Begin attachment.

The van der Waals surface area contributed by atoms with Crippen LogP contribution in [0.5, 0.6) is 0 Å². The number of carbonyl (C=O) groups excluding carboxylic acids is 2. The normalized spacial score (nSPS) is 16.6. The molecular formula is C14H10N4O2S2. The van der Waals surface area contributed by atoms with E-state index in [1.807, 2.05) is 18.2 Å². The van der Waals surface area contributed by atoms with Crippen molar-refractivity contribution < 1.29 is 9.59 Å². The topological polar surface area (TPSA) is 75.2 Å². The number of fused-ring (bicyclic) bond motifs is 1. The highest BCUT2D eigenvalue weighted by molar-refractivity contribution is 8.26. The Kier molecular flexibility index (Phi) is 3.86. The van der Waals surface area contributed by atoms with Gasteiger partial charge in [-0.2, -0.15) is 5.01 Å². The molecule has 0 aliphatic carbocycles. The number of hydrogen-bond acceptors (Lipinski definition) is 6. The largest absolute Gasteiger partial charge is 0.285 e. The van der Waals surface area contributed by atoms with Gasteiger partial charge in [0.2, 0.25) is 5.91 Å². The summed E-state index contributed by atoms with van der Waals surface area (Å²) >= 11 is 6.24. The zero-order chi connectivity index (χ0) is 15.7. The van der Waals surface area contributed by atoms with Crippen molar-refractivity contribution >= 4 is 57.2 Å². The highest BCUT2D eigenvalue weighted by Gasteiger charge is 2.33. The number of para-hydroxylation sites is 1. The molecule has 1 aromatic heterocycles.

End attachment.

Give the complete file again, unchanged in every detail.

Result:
The van der Waals surface area contributed by atoms with Crippen LogP contribution in [0.5, 0.6) is 0 Å². The number of carbonyl (C=O) groups excluding carboxylic acids is 2. The normalized spacial score (nSPS) is 16.6. The molecular formula is C14H10N4O2S2. The van der Waals surface area contributed by atoms with E-state index in [1.807, 2.05) is 18.2 Å². The van der Waals surface area contributed by atoms with Crippen molar-refractivity contribution < 1.29 is 9.59 Å². The topological polar surface area (TPSA) is 75.2 Å². The number of fused-ring (bicyclic) bond motifs is 1. The highest BCUT2D eigenvalue weighted by molar-refractivity contribution is 8.26. The Kier molecular flexibility index (Phi) is 3.86. The van der Waals surface area contributed by atoms with Gasteiger partial charge in [-0.2, -0.15) is 5.01 Å². The molecule has 0 aliphatic carbocycles. The number of hydrogen-bond acceptors (Lipinski definition) is 6. The largest absolute Gasteiger partial charge is 0.285 e. The van der Waals surface area contributed by atoms with Gasteiger partial charge in [0.2, 0.25) is 5.91 Å². The summed E-state index contributed by atoms with van der Waals surface area (Å²) >= 11 is 6.24. The zero-order chi connectivity index (χ0) is 15.7. The van der Waals surface area contributed by atoms with Crippen molar-refractivity contribution >= 4 is 57.2 Å². The highest BCUT2D eigenvalue weighted by Gasteiger charge is 2.33. The number of para-hydroxylation sites is 1. The molecule has 1 aromatic heterocycles.